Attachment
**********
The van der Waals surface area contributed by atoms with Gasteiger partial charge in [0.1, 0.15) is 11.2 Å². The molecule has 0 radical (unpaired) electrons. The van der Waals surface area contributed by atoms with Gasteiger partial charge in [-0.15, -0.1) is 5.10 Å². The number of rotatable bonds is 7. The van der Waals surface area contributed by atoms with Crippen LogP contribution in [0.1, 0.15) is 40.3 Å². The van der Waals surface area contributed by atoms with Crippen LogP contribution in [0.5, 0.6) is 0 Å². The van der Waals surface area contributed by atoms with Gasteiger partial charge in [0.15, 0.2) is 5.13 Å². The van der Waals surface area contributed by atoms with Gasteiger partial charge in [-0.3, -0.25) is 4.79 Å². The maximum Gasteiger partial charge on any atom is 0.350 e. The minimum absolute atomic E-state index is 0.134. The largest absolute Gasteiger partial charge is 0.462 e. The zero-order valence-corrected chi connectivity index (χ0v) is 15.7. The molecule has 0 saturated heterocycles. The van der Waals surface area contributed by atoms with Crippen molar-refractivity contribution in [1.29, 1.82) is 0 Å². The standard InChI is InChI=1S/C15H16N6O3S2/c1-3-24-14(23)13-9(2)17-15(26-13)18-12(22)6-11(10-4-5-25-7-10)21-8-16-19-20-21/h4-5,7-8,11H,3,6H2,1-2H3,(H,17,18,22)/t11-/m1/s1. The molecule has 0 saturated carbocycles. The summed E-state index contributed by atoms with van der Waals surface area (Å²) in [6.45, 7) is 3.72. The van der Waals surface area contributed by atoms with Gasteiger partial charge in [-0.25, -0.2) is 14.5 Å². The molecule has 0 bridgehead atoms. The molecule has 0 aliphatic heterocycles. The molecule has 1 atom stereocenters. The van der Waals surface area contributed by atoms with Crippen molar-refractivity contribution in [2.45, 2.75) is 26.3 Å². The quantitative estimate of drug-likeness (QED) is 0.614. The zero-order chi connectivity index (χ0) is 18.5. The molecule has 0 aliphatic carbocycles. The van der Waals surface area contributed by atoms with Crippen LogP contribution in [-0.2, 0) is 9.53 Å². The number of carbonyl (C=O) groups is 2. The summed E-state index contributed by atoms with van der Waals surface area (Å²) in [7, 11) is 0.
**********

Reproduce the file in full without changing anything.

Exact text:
The van der Waals surface area contributed by atoms with Gasteiger partial charge in [0.1, 0.15) is 11.2 Å². The molecule has 0 radical (unpaired) electrons. The van der Waals surface area contributed by atoms with Gasteiger partial charge in [-0.15, -0.1) is 5.10 Å². The number of rotatable bonds is 7. The van der Waals surface area contributed by atoms with Crippen LogP contribution in [0.1, 0.15) is 40.3 Å². The van der Waals surface area contributed by atoms with Crippen LogP contribution in [0.5, 0.6) is 0 Å². The van der Waals surface area contributed by atoms with Gasteiger partial charge in [0.15, 0.2) is 5.13 Å². The van der Waals surface area contributed by atoms with Gasteiger partial charge in [-0.3, -0.25) is 4.79 Å². The maximum Gasteiger partial charge on any atom is 0.350 e. The minimum absolute atomic E-state index is 0.134. The largest absolute Gasteiger partial charge is 0.462 e. The zero-order valence-corrected chi connectivity index (χ0v) is 15.7. The molecule has 0 saturated heterocycles. The van der Waals surface area contributed by atoms with Crippen molar-refractivity contribution in [1.29, 1.82) is 0 Å². The standard InChI is InChI=1S/C15H16N6O3S2/c1-3-24-14(23)13-9(2)17-15(26-13)18-12(22)6-11(10-4-5-25-7-10)21-8-16-19-20-21/h4-5,7-8,11H,3,6H2,1-2H3,(H,17,18,22)/t11-/m1/s1. The molecule has 0 saturated carbocycles. The summed E-state index contributed by atoms with van der Waals surface area (Å²) in [6.45, 7) is 3.72. The van der Waals surface area contributed by atoms with Gasteiger partial charge in [-0.25, -0.2) is 14.5 Å². The molecule has 0 bridgehead atoms. The molecule has 0 aliphatic heterocycles. The molecule has 1 atom stereocenters. The van der Waals surface area contributed by atoms with Crippen molar-refractivity contribution in [2.45, 2.75) is 26.3 Å². The quantitative estimate of drug-likeness (QED) is 0.614. The zero-order chi connectivity index (χ0) is 18.5. The molecule has 0 aliphatic carbocycles. The van der Waals surface area contributed by atoms with Crippen LogP contribution in [-0.2, 0) is 9.53 Å². The number of carbonyl (C=O) groups is 2. The summed E-state index contributed by atoms with van der Waals surface area (Å²) in [7, 11) is 0.